Tom and Ruth Chapman, in their garden.
Tom and Ruth Chapman, in their garden.

Strike a Match
Ruth and Tom Chapman have never been afraid to blaze a trail. In 1987, when they opened their first clothing boutique, Matches, in Wimbledon, the leafy London suburb was known almost exclusively for its tennis club. But after the Chapmans, in quick succession, added a Max Mara store, a men’s wear shop, and the first Diane von Furstenberg boutique outside the United States to their mini retail empire, the village—which they still call home—emerged as a true shopping destination. “We’ve always thought first about our customers,” Ruth says. “And we knew that we’d have customers in Wimbledon, because that’s where we lived and what we knew. The rest happened pretty organically.” In 1999, the couple debuted a second, bigger Matches, in central London, and it quickly became the place to shop. More locales, plus an online store, followed. The first retailer in the U.K. to carry Prada, Matches pioneered the idea of mixing pieces by young, edgy, often unknown designers with more classic ones by the big names.

Full House
Though they regularly host dinners for visiting designers—Adam Lippes was a recent guest of honor—the Chapmans’ large 1836 Victorian house is more family home than showpiece. They bought the place—which they share with their three children and two often-underfoot dogs—in 2005, because they loved its garden, which unfortunately fell victim to renovations. Happily, the grounds are now back in bloom thanks to Chris Beardshaw, one of Britain’s most acclaimed landscape designers. Inside, the rooms are filled with Ruth and Tom’s ever-expanding trove of treasures. Both are magpie-esque collectors: Tom takes what he describes as a “passionate and nerdish approach” to midcentury furniture, having bought Gio Ponti tables, chairs by Gabriella Crespi, and a unique Vladimir Kagan prototype. Ruth, meanwhile, is attracted to everything from seashells to aboriginal artifacts. “I’d describe it as push and pull,” she says of merging their aesthetics. A modern étagère, for example, is filled with Greek and Roman artifacts, while 1960s Sputnik lights illuminate works by Chris Ofili. They recently hired an interior designer, Tom says, “to make sure it doesn’t look like a car crash of stuff.”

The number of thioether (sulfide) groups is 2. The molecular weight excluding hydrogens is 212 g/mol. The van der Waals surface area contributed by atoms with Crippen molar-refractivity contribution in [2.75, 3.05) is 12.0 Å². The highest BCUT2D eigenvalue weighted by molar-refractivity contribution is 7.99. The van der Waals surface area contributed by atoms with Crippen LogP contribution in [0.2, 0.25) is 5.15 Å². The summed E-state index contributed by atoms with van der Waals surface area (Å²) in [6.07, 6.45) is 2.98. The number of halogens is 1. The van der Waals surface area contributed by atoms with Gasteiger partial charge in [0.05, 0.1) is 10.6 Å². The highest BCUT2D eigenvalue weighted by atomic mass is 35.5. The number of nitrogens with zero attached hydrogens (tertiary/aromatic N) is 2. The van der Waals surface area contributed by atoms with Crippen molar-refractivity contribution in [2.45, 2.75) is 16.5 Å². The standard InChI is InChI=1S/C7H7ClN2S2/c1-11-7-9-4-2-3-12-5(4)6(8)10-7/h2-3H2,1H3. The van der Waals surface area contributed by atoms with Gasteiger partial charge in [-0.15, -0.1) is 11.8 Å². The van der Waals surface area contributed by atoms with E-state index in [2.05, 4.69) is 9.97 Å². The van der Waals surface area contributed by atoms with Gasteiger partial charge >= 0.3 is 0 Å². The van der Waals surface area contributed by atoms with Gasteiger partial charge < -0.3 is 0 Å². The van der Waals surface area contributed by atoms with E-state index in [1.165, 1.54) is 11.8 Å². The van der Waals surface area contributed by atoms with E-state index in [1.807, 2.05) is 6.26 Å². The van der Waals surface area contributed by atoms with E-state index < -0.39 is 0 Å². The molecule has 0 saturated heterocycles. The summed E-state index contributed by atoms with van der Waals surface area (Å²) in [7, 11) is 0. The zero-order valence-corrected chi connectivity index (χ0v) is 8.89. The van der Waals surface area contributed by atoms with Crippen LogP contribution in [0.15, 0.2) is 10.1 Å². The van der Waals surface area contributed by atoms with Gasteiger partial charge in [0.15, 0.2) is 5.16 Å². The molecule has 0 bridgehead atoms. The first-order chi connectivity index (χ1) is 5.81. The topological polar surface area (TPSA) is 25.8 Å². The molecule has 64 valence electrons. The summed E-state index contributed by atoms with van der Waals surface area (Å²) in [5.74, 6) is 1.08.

Arbiter of Style
Ruth, the eye behind the Matches look, is famously stylish herself. At 53, she is tall and willowy, with a mane of distinctive gray hair. “I can go quite masculine,” she says of her wardrobe. “I love a shirt, trouser, and blazer. On holiday and during downtime, I’ll feminine up. I’m evolving and adapting my look as I get older.” Figuring things out, sartorially, is the Chapmans’ speciality. They recently became chairs of the company and rechristened the whole operation Matchesfashion.com—website and brick-and-mortar stores alike. They often collaborate directly with designers on exclusives, like the Mary Katrantzou alphabet tote that became a must-have last year. Online, they stock more than 400 designers, including Raey, their own brand of luxurious basics. They’ve even enlisted stylists, who are available on the site to help customers navigate the many choices. The goal, Tom says, is to create a truly global business—albeit one that remains firmly grounded in Wimbledon.